Your SlideShare is downloading. ×
Team 2   Jonny(Jan08)
Upcoming SlideShare
Loading in...5
×

Thanks for flagging this SlideShare!

Oops! An error has occurred.

×
Saving this for later? Get the SlideShare app to save on your phone or tablet. Read anywhere, anytime – even offline.
Text the download link to your phone
Standard text messaging rates apply

Team 2 Jonny(Jan08)

238
views

Published on


0 Comments
0 Likes
Statistics
Notes
  • Be the first to comment

  • Be the first to like this

No Downloads
Views
Total Views
238
On Slideshare
0
From Embeds
0
Number of Embeds
0
Actions
Shares
0
Downloads
0
Comments
0
Likes
0
Embeds 0
No embeds

Report content
Flagged as inappropriate Flag as inappropriate
Flag as inappropriate

Select your reason for flagging this presentation as inappropriate.

Cancel
No notes for slide

Transcript

  • 1. Pierce v Doncaster Metropolitan Borough Council [2007] EWHC 2968 13 th December 2007
  • 2. The Claim
    • Claimant – Jake Pearce, aged 31 years old
    • Defendant – Doncaster Met BC
    • Claim for damages for a breach of duty of care
    • Basis of claim was the failure of the council to “take reasonable steps to protect him during his childhood”
  • 3. Background
    • Shortly after his birth he was removed from family home
    • Placed in Foster Care August 1976 to November 1977 (returned to care of parents)
    • He left home and lived on the streets towards the end of 1990 when he was 15 years old
  • 4. Reasons for the claim
    • The council sanctioned his return to his parents without a proper or adequate assessment of the family home and parents ability to care for him, there was also inadequate follow-up and monitoring
    • He suffered severe neglect, emotional and physical abuse from his parents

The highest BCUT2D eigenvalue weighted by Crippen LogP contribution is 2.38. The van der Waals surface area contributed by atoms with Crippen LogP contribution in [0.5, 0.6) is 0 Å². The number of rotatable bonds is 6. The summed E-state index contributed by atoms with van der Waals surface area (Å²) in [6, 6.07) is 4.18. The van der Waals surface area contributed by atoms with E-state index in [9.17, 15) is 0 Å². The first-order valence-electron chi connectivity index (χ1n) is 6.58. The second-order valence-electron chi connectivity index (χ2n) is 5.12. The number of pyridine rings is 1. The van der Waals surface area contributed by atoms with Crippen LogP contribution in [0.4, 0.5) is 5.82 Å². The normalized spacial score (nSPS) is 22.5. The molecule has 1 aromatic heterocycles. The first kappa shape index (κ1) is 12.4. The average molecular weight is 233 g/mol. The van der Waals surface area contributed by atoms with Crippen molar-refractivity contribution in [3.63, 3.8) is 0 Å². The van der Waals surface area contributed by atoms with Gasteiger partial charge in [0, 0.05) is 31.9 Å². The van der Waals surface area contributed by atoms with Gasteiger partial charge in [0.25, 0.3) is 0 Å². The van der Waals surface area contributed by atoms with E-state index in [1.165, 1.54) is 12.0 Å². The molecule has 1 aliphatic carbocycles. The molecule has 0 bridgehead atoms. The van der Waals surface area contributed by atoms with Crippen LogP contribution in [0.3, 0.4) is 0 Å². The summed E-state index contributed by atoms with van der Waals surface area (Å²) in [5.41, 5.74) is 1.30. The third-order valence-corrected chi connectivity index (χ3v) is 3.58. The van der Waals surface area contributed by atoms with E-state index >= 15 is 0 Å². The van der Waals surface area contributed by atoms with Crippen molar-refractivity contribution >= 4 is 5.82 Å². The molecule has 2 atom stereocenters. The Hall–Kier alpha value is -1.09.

• He also experienced sexual and physical abuse whilst living on the streets from 1990
  • 5. What he was claiming for
    • Pain and suffering
    • Psychiatric damage attributable to that abuse
    • He argued that no reasonable and competent social services department would have returned him to his parents
    • At the time there were professional standards which were not kept to and there exists a corpus of evidence (documentary records from the period)
    • He also argued that he has suffered psychiatric damage which was attributable to his childhood abuse
  • 6. The Ruling
    • It was obvious the defendant owed a duty of care from mid-1976
    • The judge could not see how the imposition of the duty was anything but fair, just and reasonable
    • Council was in breach by allowing the defendant back into parental care in Nov 1977
    • On the balance of probabilities the claimant had suffered “indifference, neglect and periodic violence in the home environment at the hands of his parents” (Mr Justice Eady)
  • 7.
    • If he had not returned home it is likely that he would have been fostered, adopted or lived in local authority care.
    • Reasonable to presume he would have been looked after properly.
  • 8. Conclusion
    • He would not have undergone the physical cruelty and emotional deprivation he had suffered at home if the council had not placed him back in the care of his parents
    • Therefore the council have breached their duty of care
    • Standard of care was that of “a competent department judged accordingly to the prevailing professional climate at the time”
  • 9. Damages
    • The neglect and abuse during childhood including the physical violence was provable
    • But the later abuse whilst living on the streets was too speculative and remote
    • Awarded £25,000 for pain, suffering and loss of amenity in the circumstances